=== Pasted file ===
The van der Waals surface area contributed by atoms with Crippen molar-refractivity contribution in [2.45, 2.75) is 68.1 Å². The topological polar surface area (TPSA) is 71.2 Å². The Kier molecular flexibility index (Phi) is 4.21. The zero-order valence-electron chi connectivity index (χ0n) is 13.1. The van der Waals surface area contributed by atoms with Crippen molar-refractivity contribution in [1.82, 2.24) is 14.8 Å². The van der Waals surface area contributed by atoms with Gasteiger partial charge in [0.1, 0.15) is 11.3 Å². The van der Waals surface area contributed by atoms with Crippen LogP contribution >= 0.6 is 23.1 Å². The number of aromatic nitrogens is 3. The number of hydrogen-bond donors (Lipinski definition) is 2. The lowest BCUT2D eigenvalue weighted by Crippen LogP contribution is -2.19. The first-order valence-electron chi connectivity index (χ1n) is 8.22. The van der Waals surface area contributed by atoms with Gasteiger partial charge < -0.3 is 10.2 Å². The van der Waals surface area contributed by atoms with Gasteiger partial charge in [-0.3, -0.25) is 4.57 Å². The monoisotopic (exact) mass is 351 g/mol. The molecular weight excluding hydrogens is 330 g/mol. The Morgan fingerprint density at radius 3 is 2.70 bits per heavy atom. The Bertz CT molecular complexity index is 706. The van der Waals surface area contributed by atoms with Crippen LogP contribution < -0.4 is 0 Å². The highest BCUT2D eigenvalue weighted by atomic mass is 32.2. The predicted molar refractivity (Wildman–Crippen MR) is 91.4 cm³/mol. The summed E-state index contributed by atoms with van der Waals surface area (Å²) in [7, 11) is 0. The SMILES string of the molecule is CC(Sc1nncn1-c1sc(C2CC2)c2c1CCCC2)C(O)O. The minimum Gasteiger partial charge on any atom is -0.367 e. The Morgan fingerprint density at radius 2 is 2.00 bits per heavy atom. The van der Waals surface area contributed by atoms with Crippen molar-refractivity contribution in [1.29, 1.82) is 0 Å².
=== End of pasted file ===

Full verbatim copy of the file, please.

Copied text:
The van der Waals surface area contributed by atoms with Crippen molar-refractivity contribution in [2.45, 2.75) is 68.1 Å². The topological polar surface area (TPSA) is 71.2 Å². The Kier molecular flexibility index (Phi) is 4.21. The zero-order valence-electron chi connectivity index (χ0n) is 13.1. The van der Waals surface area contributed by atoms with Crippen molar-refractivity contribution in [1.82, 2.24) is 14.8 Å². The van der Waals surface area contributed by atoms with Gasteiger partial charge in [0.1, 0.15) is 11.3 Å². The van der Waals surface area contributed by atoms with Crippen LogP contribution >= 0.6 is 23.1 Å². The number of aromatic nitrogens is 3. The number of hydrogen-bond donors (Lipinski definition) is 2. The lowest BCUT2D eigenvalue weighted by Crippen LogP contribution is -2.19. The first-order valence-electron chi connectivity index (χ1n) is 8.22. The van der Waals surface area contributed by atoms with Gasteiger partial charge < -0.3 is 10.2 Å². The van der Waals surface area contributed by atoms with Gasteiger partial charge in [-0.3, -0.25) is 4.57 Å². The monoisotopic (exact) mass is 351 g/mol. The molecular weight excluding hydrogens is 330 g/mol. The Morgan fingerprint density at radius 3 is 2.70 bits per heavy atom. The Bertz CT molecular complexity index is 706. The van der Waals surface area contributed by atoms with Crippen LogP contribution < -0.4 is 0 Å². The highest BCUT2D eigenvalue weighted by atomic mass is 32.2. The predicted molar refractivity (Wildman–Crippen MR) is 91.4 cm³/mol. The summed E-state index contributed by atoms with van der Waals surface area (Å²) in [7, 11) is 0. The SMILES string of the molecule is CC(Sc1nncn1-c1sc(C2CC2)c2c1CCCC2)C(O)O. The minimum Gasteiger partial charge on any atom is -0.367 e. The Morgan fingerprint density at radius 2 is 2.00 bits per heavy atom. The van der Waals surface area contributed by atoms with Crippen molar-refractivity contribution in [1.29, 1.82) is 0 Å².